Sympistis aterrima (Grote, 1879)




Sympistis aterrima is a small black moth (FW length 10–12 mm) that flies in high-elevation forests in west-central and southwestern Oregon in late summer. It has a forewing with mottled white in the postmedial line and adjacent subterminal area and a black hindwing with a white median line and white fringe. The ground color is brownish black, nearly even in the median area and slightly mottled with brown at the base and in the terminal area. The subterminal area is mottled white to light tan with a powdery appearance due to intermixed black scales. The basal and antemedial lines are black and double, and are filled with brown, and are poorly seen against the dark ground color. The postmedial line is double with a black medial and light gray outer components, filled with light tan to white. It is smoothly convex lateral around the reniform spot and slightly concave toward the base below the spot. The subterminal line is pale, very thin, and incomplete. The fringe is of the ground color. The orbicular, reniform, and claviform spots are inconspicuous, black filled with the ground color. The hindwing is velvety black with a off-white to tan median line. The hindwing fringe is white with a black base. The head and thorax are blackish gray. The male antenna is filiform.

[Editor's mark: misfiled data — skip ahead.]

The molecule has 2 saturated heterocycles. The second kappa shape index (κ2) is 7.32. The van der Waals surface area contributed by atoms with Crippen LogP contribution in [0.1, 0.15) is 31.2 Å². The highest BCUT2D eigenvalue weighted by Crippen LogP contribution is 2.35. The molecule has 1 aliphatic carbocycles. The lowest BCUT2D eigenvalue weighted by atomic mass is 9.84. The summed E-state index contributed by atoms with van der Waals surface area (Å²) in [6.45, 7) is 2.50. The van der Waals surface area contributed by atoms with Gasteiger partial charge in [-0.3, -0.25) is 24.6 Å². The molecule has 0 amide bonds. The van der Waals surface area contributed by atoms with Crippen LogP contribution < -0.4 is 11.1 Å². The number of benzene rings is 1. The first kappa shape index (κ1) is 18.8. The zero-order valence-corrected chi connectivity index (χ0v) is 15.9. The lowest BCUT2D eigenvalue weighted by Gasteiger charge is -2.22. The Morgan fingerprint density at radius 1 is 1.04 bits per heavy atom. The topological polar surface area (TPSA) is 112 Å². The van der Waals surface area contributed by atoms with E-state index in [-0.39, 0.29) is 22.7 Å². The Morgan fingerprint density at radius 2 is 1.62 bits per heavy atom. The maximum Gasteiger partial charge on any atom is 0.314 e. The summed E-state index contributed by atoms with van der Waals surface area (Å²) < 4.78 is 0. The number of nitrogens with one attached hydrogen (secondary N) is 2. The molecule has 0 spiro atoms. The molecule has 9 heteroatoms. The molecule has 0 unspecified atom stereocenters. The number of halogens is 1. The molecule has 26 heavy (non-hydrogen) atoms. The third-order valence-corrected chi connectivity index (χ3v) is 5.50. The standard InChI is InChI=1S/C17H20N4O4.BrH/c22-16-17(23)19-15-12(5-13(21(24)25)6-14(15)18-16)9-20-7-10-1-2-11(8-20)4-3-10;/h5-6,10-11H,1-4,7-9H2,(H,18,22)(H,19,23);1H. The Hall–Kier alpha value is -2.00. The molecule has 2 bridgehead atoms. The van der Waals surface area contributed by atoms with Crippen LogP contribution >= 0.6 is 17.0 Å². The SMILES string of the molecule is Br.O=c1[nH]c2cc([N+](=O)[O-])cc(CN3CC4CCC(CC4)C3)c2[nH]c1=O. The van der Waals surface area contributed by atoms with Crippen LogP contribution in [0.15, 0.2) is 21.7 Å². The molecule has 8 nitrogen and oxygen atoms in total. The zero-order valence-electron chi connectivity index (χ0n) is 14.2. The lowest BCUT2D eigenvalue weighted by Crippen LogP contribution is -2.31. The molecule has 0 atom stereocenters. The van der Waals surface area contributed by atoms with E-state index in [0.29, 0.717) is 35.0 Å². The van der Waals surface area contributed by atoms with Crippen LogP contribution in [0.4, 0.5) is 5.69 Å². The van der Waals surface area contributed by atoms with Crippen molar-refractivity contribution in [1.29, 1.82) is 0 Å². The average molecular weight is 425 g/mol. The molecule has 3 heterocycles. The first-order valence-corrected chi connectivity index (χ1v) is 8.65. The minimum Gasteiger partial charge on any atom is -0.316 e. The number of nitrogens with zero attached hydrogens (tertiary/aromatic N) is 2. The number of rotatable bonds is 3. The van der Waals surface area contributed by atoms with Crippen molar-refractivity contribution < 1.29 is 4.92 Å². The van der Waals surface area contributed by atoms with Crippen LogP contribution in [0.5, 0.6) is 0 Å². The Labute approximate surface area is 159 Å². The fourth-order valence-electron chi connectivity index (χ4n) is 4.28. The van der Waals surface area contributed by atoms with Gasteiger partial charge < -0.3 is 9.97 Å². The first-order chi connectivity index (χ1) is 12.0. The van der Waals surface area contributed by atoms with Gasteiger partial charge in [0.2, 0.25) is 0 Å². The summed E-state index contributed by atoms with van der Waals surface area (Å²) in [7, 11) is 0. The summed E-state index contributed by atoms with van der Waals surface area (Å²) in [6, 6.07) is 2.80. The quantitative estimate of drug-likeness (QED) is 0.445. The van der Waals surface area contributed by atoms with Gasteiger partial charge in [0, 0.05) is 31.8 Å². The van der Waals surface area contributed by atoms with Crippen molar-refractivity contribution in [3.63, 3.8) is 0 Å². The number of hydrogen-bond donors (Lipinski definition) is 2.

This species is darker than Sympistis parvanigra, a more widespread small dark species with which it flies. These species can be most easily distinguished by the color of the medial hindwing, black in S. aterrima and gray in S. parvanigraStylopoda groteana, an uncommonly collected black and white moth that has been found in southeastern Idaho, is also black and white with a similar forewing pattern. Its hindwing is all black, lacking the pale band of S. aterrima. Also, the ranges of these species are widely separate. Copanarta sexpunctata is a small nearly black moth with white markings on both wings that flies in the Siskiyou Mountains of southern Oregon within the range of S. aterrima. It differs in having target-like white markings in the reniform spot and the hindwing markings limited to two pure white spots.


This species appears to be rare and sporadic on rocky ridgetops at moderate to high elevations in the Cascades and Siskiyou Mountains.


Pacific Northwest

Sympistis aterrima has only been found in the Cascade and Siskiyou Mountains of western Oregon in the Northwest. The most northerly records are from Lane County.


This species occurs in California south of the Oregon border. It is recorded from the northern part of the state and the Coast Range north of the Los Angeles Basin.

Life History


No information is presently available regarding larval foodplants of this species. It is likely that it feeds on beardtongue (Penstemon spp.) in the Scrophulariaceae based on larval preferences of related species.


Sympistis aterrima flies in late August to mid-September in the Northwest. It is nocturnal and comes to lights.

Economic Importance

This species is of no economic importance.


Moth Photographers Group